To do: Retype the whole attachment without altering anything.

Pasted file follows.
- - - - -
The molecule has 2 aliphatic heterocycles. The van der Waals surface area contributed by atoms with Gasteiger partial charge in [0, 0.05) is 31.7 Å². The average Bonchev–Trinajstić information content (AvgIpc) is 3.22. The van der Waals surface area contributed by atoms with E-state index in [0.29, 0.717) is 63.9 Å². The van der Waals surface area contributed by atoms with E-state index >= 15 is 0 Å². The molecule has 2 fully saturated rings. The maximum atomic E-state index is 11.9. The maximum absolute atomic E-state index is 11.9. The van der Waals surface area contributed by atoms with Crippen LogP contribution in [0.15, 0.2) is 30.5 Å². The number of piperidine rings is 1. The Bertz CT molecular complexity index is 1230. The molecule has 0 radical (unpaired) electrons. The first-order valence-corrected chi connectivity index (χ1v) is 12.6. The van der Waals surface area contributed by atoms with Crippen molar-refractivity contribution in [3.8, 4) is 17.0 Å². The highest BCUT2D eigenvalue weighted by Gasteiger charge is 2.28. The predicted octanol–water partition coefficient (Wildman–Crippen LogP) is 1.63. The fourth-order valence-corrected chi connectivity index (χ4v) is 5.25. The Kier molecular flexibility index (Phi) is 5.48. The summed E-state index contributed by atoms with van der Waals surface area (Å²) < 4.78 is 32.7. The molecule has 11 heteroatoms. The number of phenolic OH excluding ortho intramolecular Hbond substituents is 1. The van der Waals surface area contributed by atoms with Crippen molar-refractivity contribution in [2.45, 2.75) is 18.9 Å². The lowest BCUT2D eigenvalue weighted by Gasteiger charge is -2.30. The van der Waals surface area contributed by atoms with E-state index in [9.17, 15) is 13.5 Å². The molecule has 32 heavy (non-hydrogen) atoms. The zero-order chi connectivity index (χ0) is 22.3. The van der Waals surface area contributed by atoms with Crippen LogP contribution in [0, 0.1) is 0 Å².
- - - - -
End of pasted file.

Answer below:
The molecule has 2 aliphatic heterocycles. The van der Waals surface area contributed by atoms with Gasteiger partial charge in [0, 0.05) is 31.7 Å². The average Bonchev–Trinajstić information content (AvgIpc) is 3.22. The van der Waals surface area contributed by atoms with E-state index in [0.29, 0.717) is 63.9 Å². The van der Waals surface area contributed by atoms with E-state index >= 15 is 0 Å². The molecule has 2 fully saturated rings. The maximum atomic E-state index is 11.9. The maximum absolute atomic E-state index is 11.9. The van der Waals surface area contributed by atoms with Crippen LogP contribution in [0.15, 0.2) is 30.5 Å². The number of piperidine rings is 1. The Bertz CT molecular complexity index is 1230. The molecule has 0 radical (unpaired) electrons. The first-order valence-corrected chi connectivity index (χ1v) is 12.6. The van der Waals surface area contributed by atoms with Crippen molar-refractivity contribution in [3.8, 4) is 17.0 Å². The highest BCUT2D eigenvalue weighted by Gasteiger charge is 2.28. The predicted octanol–water partition coefficient (Wildman–Crippen LogP) is 1.63. The fourth-order valence-corrected chi connectivity index (χ4v) is 5.25. The Kier molecular flexibility index (Phi) is 5.48. The summed E-state index contributed by atoms with van der Waals surface area (Å²) < 4.78 is 32.7. The molecule has 11 heteroatoms. The number of phenolic OH excluding ortho intramolecular Hbond substituents is 1. The van der Waals surface area contributed by atoms with Crippen molar-refractivity contribution in [2.45, 2.75) is 18.9 Å². The lowest BCUT2D eigenvalue weighted by Gasteiger charge is -2.30. The van der Waals surface area contributed by atoms with E-state index in [9.17, 15) is 13.5 Å². The molecule has 32 heavy (non-hydrogen) atoms. The zero-order chi connectivity index (χ0) is 22.3. The van der Waals surface area contributed by atoms with Crippen LogP contribution in [0, 0.1) is 0 Å².